This chapter focuses on the core of the Swedish capitalist class, owners of ‘large-scale’ capital, during 1914-2006. For investigating this class, a key assumption in the works of Marx and Weber is utilized: the dominant capitalist class of property holders is internally divided. It contains “active” members (engaged in the production and circulation of goods) as well as “thinking” members (engaged in the production and circulation of ideas); it contains “entrepreneurs” (producing new capital) as well as “rentiers” (living off inherited capital).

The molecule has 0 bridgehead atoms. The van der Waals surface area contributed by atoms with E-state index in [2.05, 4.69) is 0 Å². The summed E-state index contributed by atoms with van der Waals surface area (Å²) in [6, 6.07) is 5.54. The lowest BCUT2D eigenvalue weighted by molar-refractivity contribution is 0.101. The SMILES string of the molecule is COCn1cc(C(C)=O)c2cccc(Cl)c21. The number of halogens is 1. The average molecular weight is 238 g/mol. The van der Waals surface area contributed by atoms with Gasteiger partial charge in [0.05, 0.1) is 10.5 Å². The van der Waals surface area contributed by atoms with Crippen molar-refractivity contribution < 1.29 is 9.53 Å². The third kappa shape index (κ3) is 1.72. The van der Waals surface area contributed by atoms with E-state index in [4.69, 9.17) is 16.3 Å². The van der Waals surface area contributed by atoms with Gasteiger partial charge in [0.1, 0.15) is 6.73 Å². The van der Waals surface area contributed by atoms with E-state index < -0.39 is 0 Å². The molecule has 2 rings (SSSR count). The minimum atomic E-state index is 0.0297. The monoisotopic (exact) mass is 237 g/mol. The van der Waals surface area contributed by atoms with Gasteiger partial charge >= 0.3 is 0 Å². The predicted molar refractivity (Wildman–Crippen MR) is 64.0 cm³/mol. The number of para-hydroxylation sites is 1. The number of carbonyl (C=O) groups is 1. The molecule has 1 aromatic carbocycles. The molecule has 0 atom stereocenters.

One result is that a large portion of the wealthiest individuals are professionally active in other fields than the economic field, i.e. in other positions than as leaders of large capitalist corporations. This pattern in the social composition of the capitalist class has been remarkably stable during the twentieth century, unaffected by economic crises as well as the emergence of the Swedish Social Democratic welfare state. Another result is that the proportion of rentiers is greater in the thinking fraction than within the active fraction. The results illustrate the need to combine research on economic elites and studies of the reproduction of the top stratum of the capitalist class.